• Properties in states highly susceptible to wind/hail claims (TX, CO, OK, MO, AR) • Poor loss history – Or inability to verify 5 years loss history • Roofs over 15-20 years in age
  • Vinyl siding due to both an increase in fire hazard and susceptibility to wind damage
  • Exterior Insulation and Finish Systems
  • Crime Scores of the area
  • 15-20% or more of subsidized/section 8 tenants
  • Higher percentage of student tenants
  • Historically lower replacement cost valuation per square foot

On the last point, carriers have been providing full replacement cost, with blanket coverage across many buildings, at plus or minus $70/square foot for frame apartments. To replace or rebuild after a loss, costs could range from $100 – $150/square foot. Even if the rates are at the level needed to remain profitable, the carriers have not been collecting adequate premiums on the risks they’re insuring and are, therefore, losing money within this class of business. Carriers are requiring higher replacement costs to account for this shortfall which, of course, also drives premiums upward.


General Liability

As with the property market, the general liability market is experiencing its own challenges. Carriers are receiving more and more nuisance claims. At the very least, they are having to incur significant costs to defend the cases and often times having to offer a settlement as well. As a result, there has been a greater increase of carriers exiting the habitational space due to sustained losses and unprofitability. Even locations with favorable loss history are receiving non-renewal notices simply because the carrier no longer wants to insure apartment risks. Many portfolios with sustained track records and clean loss history are renewing favorably, however, on portfolios where there may have been an adverse loss such as a shooting or assault, or where claims frequency has been high, carriers are asking for substantial premiums and limiting the coverage offered. This is not only limited to a specific location, but even high crime incidences or shootings within the surrounding area of a property can have the same adverse effects. As such, it can be extremely difficult to find a carrier that offers full assault & battery limits on a location that has had an assault claim. Many times, there won’t be an option available, even for a sublimit or at any premium amount. This is most severe when a location has had a shooting within the last few years. If a carrier does offer any limit for assault & battery, it usually will come with a much higher deductible on the policy than has been seen in the past.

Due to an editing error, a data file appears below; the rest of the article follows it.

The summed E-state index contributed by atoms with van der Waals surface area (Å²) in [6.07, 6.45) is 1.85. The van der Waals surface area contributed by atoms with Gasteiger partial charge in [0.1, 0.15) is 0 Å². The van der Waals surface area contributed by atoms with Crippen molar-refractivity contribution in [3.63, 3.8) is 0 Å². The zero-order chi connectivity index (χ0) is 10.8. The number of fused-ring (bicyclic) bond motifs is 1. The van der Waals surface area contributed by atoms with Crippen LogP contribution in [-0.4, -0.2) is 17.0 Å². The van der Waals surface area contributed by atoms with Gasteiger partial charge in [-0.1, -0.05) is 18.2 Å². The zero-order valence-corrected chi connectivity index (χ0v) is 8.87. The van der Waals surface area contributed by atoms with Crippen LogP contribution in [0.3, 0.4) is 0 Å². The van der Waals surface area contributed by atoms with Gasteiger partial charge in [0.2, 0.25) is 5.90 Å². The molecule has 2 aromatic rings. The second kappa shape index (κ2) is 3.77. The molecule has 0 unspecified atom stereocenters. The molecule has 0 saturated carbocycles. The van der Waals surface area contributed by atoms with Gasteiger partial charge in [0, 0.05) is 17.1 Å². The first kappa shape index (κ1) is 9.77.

Other property characteristics have also garnered additional scrutiny from carriers. Locations with poor maintenance/management or frequently poor online reviews are looked at as having a high potential for claims due to slip/falls, collapsing ceilings, potential mold exposures, and a generally higher potential for tenant bodily injury.


Flood